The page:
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Privilege escalation

Privilege escalation

(also privilege elevation)

Privilege escalation definition

Privilege escalation is exploiting a system vulnerability, misconfiguration, or design flaw to gain unauthorized access to resources and functionalities normally restricted to users with higher privileges. This can be executed in two ways: horizontal privilege escalation, where an attacker gains the same level of access as another user, and vertical privilege escalation, where an attacker elevates their own access level to that of a more privileged user, such as an administrator.

See also: zero day, two-factor authentication, administrative privileges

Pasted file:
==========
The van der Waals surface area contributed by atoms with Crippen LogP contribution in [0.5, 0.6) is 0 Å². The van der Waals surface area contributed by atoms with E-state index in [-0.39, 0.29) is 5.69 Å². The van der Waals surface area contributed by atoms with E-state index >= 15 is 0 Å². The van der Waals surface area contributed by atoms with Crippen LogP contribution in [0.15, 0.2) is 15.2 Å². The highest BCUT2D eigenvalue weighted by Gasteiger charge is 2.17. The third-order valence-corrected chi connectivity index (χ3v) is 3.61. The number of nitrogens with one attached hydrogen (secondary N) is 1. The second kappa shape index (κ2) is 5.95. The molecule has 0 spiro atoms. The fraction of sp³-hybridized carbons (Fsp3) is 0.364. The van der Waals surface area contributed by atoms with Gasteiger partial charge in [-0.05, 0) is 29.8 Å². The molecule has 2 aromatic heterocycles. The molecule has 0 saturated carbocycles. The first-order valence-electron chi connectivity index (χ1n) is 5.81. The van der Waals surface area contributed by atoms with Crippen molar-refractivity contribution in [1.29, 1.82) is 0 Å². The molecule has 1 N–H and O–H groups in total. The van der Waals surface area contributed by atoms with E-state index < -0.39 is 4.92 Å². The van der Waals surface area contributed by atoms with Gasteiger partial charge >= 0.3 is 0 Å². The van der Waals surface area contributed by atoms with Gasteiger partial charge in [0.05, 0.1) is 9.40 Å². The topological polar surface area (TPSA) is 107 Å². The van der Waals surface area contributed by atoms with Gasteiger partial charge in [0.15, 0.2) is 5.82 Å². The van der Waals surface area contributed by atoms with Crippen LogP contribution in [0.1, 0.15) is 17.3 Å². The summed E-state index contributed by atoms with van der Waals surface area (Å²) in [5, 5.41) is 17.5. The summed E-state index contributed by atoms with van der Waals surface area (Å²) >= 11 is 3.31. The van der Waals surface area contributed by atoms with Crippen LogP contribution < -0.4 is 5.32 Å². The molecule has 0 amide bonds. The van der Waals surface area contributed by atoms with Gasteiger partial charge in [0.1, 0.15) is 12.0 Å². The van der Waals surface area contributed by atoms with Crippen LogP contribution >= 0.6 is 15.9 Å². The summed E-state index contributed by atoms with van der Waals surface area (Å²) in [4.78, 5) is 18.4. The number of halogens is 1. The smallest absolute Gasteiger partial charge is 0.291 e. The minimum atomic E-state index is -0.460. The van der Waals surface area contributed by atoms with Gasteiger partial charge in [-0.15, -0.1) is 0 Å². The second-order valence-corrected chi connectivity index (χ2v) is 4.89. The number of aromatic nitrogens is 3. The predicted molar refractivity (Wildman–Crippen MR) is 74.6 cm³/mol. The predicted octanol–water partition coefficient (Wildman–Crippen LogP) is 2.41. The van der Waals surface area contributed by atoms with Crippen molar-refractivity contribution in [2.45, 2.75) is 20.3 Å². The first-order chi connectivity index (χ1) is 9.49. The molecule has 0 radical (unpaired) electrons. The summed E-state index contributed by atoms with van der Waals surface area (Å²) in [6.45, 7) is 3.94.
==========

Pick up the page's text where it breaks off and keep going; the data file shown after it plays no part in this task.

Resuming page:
Privilege escalation examples

  • Horizontal privilege escalation: An attacker gains unauthorized access to another user’s email account, allowing them to read and send emails as the victim.
  • Vertical privilege escalation: An attacker exploits a software vulnerability to gain administrator-level access to a system, allowing them to install malicious software or exfiltrate sensitive data.

Preventing privilege escalation

  • Keep software and operating systems up to date with the latest patches and security updates.
  • Implement the principle of least privilege, granting users only the access they need to perform their job functions.
  • Utilize strong authentication methods, such as multi-factor authentication.
  • Regularly audit user accounts and permissions, and remove unnecessary privileges or inactive accounts.

Further reading

Ultimate digital security